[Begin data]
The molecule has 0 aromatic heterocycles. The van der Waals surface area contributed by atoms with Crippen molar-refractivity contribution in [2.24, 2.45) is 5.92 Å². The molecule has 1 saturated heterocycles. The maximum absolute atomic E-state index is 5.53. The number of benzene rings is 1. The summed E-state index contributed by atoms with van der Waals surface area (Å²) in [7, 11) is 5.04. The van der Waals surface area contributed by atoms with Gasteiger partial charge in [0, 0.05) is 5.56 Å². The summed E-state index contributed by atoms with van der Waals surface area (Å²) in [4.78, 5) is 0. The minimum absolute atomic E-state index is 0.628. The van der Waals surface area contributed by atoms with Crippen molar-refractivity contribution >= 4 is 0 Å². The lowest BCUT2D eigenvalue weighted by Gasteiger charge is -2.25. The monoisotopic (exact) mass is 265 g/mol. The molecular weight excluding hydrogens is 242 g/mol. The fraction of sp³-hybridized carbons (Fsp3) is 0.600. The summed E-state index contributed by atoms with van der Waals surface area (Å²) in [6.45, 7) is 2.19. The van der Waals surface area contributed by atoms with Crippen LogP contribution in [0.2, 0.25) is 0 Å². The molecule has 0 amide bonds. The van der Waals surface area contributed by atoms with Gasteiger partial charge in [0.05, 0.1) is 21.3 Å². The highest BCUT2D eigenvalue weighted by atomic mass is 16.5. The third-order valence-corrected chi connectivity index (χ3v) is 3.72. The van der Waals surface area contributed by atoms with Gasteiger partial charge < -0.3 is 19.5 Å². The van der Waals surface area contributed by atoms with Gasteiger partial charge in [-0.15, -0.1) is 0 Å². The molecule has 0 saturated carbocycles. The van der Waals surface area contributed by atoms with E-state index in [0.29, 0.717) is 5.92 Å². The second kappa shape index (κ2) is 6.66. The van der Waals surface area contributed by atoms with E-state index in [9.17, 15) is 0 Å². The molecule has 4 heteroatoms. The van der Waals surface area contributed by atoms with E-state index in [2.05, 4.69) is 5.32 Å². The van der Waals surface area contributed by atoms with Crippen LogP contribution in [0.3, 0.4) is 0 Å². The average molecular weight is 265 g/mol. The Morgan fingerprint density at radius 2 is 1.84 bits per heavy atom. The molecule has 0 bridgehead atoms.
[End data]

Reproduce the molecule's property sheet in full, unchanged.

The molecule has 0 aromatic heterocycles. The van der Waals surface area contributed by atoms with Crippen molar-refractivity contribution in [2.24, 2.45) is 5.92 Å². The molecule has 1 saturated heterocycles. The maximum absolute atomic E-state index is 5.53. The number of benzene rings is 1. The summed E-state index contributed by atoms with van der Waals surface area (Å²) in [7, 11) is 5.04. The van der Waals surface area contributed by atoms with Gasteiger partial charge in [0, 0.05) is 5.56 Å². The summed E-state index contributed by atoms with van der Waals surface area (Å²) in [4.78, 5) is 0. The minimum absolute atomic E-state index is 0.628. The van der Waals surface area contributed by atoms with Crippen molar-refractivity contribution >= 4 is 0 Å². The lowest BCUT2D eigenvalue weighted by Gasteiger charge is -2.25. The monoisotopic (exact) mass is 265 g/mol. The molecular weight excluding hydrogens is 242 g/mol. The fraction of sp³-hybridized carbons (Fsp3) is 0.600. The summed E-state index contributed by atoms with van der Waals surface area (Å²) in [6.45, 7) is 2.19. The van der Waals surface area contributed by atoms with Crippen LogP contribution in [0.2, 0.25) is 0 Å². The molecule has 0 amide bonds. The van der Waals surface area contributed by atoms with Gasteiger partial charge in [0.05, 0.1) is 21.3 Å². The highest BCUT2D eigenvalue weighted by atomic mass is 16.5. The third-order valence-corrected chi connectivity index (χ3v) is 3.72. The van der Waals surface area contributed by atoms with Gasteiger partial charge < -0.3 is 19.5 Å². The van der Waals surface area contributed by atoms with Gasteiger partial charge in [-0.15, -0.1) is 0 Å². The molecule has 0 saturated carbocycles. The van der Waals surface area contributed by atoms with E-state index in [0.29, 0.717) is 5.92 Å². The second kappa shape index (κ2) is 6.66. The van der Waals surface area contributed by atoms with E-state index in [9.17, 15) is 0 Å². The molecule has 4 heteroatoms. The van der Waals surface area contributed by atoms with E-state index in [2.05, 4.69) is 5.32 Å². The van der Waals surface area contributed by atoms with Crippen LogP contribution in [0.3, 0.4) is 0 Å². The average molecular weight is 265 g/mol. The Morgan fingerprint density at radius 2 is 1.84 bits per heavy atom. The molecule has 0 bridgehead atoms.